Daniel's determination paid off!  God sent His angel who had to fight off demonic forces to get the message through to His choice servant. 

And he said to me, "O Daniel, man greatly beloved, understand the words that I speak to you, and stand upright, for I have now been sent to you." While he was speaking this word to me, I stood trembling. Then he said to me, "Do not fear, Daniel, for from the first day that you set your heart to understand, and to humble yourself before your God, your words were heard; and I have come because of your words. But the prince of the kingdom of Persia withstood me twenty-one days; and behold, Michael, one of the chief princes, came to help me, for I had been left alone there with the kings of Persia. Now I have come to make you understand what will happen to your people in the latter days, for the vision refers to many days yet to come."  (Daniel 10:11-14) 

Let's not shy away from deep passages of Scripture; let's seek the guidance of God's Holy Spirit for understanding.  Let's also study the whole Bible more diligently because the best commentary on Scripture is Scripture.  Remember, we have one thing that even Daniel did not have:  a complete Bible!   

So "Be diligent to show yourself approved to God as a workman who does not need to be ashamed, accurately handling the word of truth."  (2 Timothy 2:15 NASB) 

Thursday, August 30, 2012

What Have They Done to My Hymn, Lord?

Back in 1970, folk singer Melanie Safka charmed the music world with What Have They Done to My Song, Ma?  I have no idea what she was singing about, but it was a lot of fun listening to her plaintive voice.

As I listen to contemporary Christian music, however, and try to sing along to new versions of old hymns, I can imagine hymn writers like Isaac Watts, William Williams, Frances Havergal, Charles Wesley, and Robert Robinson asking, “What have they done to my hymn, Lord?”

The revisers of modern hymnals have taken such liberties with the original texts that the deep scriptural truth and the author’s basic meaning are often lost.  Most disconcerting is when the redactors deem it necessary to “correct” the theology of the original author, an author usually more steeped in biblical theology that the corrector!

One category of revisions is the editing of biblical imagery.  When Robert Robinson wrote “Here I raise mine Ebenezer, hither by Thy help I’m come,” in his great hymn “Come, Thou Fount,” he could be confident that his congregation and others in America and England would know the reference was from 1 Samuel 7:12 –

“Then Samuel took a stone and set it between Mizpah and Shen, and named it Ebenezer, saying, ‘Thus far the LORD has helped us.’ 

The word Ebenezer has been eliminated in many hymnals and the entire phrase re-worded.  Did the revisionists fear that today’s worshipers would confuse the reference with Ebenezer Scrooge?  Shouldn’t we, then, be elevating the biblical knowledge of those who attend our services?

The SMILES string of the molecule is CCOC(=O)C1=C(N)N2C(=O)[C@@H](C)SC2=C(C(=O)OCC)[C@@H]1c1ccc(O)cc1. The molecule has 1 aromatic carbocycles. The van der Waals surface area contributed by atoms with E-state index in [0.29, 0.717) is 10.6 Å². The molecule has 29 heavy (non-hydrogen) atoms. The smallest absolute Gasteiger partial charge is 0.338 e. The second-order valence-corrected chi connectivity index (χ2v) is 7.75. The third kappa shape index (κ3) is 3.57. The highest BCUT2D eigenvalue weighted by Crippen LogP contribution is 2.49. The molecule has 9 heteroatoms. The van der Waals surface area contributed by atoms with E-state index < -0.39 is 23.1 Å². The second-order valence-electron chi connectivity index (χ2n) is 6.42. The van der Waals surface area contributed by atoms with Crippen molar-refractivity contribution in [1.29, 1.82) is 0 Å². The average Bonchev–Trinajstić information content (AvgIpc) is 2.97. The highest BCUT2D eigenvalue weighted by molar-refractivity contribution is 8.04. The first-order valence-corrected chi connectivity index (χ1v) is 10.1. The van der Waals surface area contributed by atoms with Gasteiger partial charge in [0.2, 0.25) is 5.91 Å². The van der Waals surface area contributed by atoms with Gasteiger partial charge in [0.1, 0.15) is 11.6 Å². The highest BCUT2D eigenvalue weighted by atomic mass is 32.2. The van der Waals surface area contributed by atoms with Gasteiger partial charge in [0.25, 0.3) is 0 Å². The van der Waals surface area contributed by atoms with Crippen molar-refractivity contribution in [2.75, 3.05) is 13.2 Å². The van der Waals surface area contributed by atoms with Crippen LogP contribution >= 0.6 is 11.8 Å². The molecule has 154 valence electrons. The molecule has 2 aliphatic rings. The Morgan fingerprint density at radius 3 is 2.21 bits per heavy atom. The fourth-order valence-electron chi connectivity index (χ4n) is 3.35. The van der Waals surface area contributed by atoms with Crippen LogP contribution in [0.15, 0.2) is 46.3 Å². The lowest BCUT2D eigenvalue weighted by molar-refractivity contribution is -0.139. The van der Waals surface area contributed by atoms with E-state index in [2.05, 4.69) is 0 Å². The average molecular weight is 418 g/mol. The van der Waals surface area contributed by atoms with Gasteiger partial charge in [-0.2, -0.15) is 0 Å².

Another example is the elimination of biblical imagery that just seems too harsh for our modern ears.  In Isaac Watts’ moving hymn, “Alas, And Did My Savior Bleed?” ( or “At the Cross,” the later version with chorus), the original version has these words: “Would He devote that sacred head for such a worm as I?”  Worm!  Well, that was just too much for our healthy self-esteem to tolerate!  So revisionists changed it to “sinners such as I” or “such a one as I”.  But “worm” was not too strong for King David when he wrote Psalm 22, a Messianic psalm, “But I am a worm, and no man; a reproach and despised by the people” (v.6).  Neither did Job shy away from even stronger language:

How then can man be righteous before God? Or how can he be pure who is born of a woman? If even the moon does not shine, And the stars are not pure in His sight, How much less man, who is a maggot, And a son of man, who is a worm?" (Job 25:4-6 NKJV)

Hymns from what is known as The Golden Age of Christian Hymnody (1700 to mid-1800s) were rich in Bible references and biblical theology, as well as biblical psychology.  Biblical thinking gave birth to biblical poetry.

Another issue in the revised hymns is the name of God.  The traditional English rendering of God’s covenant name, Jehovah, is an irresistible target for revision.  I can hear the argument: “We don’t really know how the Tetragrammaton (YHWH) was pronounced, but it was probably something like “Yahweh” or “Yahwah.”  The English Jehovah was a mistaken incorporation of the Masoretic vowel points for Adonai, put there so that Jewish worshipers would know to say “Adonai” when they came to that Name.  Well, this is all very interesting from an intellectual perspective, but to many generations of English-speaking Christians, the name Jehovah does mean something, something precious.  When I sing or hear Frances Havergal’s rousing paean to our loving, sovereign Lord, my faith takes flight:  “Stayed upon Jehovah, hearts are fully blessed, finding as He promised perfect peace and rest.”  I haven’t seen any revisions of that hymn, and I hope no one tampers with it.

One of the greatest hymns to come out of Wales, that land of song, is William Williams’ “Guide Me, O Thou Great Jehovah.”  A scene from the 1941 film How Green Was My Valley, showed Welsh coal miners returning home with blackened faces and clothes, filing past picket fences, and singing that powerful hymn as only a Welsh male choir can.  How it stirs the soul!  Yet some revisionist couldn’t let “Jehovah” stand!  The hymn title and the lyrics were changed to Guide Me, O My Great Redeemer.  (It seems the hymn suffered not only from the name Jehovah, but from the archaic “thou”!)

Names vary in pronunciation from one language to another; witness the Spanish pronunciation of the popular Latin American name “Jesus”.  To quibble over pronunciations is absurd.  Shakespeare’s Juliet had it right: “That which we call a rose by any other name would smell as sweet.”  And I will still sing, as a prayer, “Guide me, O Thou great Jehovah, pilgrim through this barren land.”

It comes down to this: If someone wants to do a remake of a popular song, have at it. I may like it or dislike it.  But when we’re dealing with the expression of our worship, our sacred hymnody, we should approach it with reverence, and only with great reluctance and with solid biblical reason make alterations.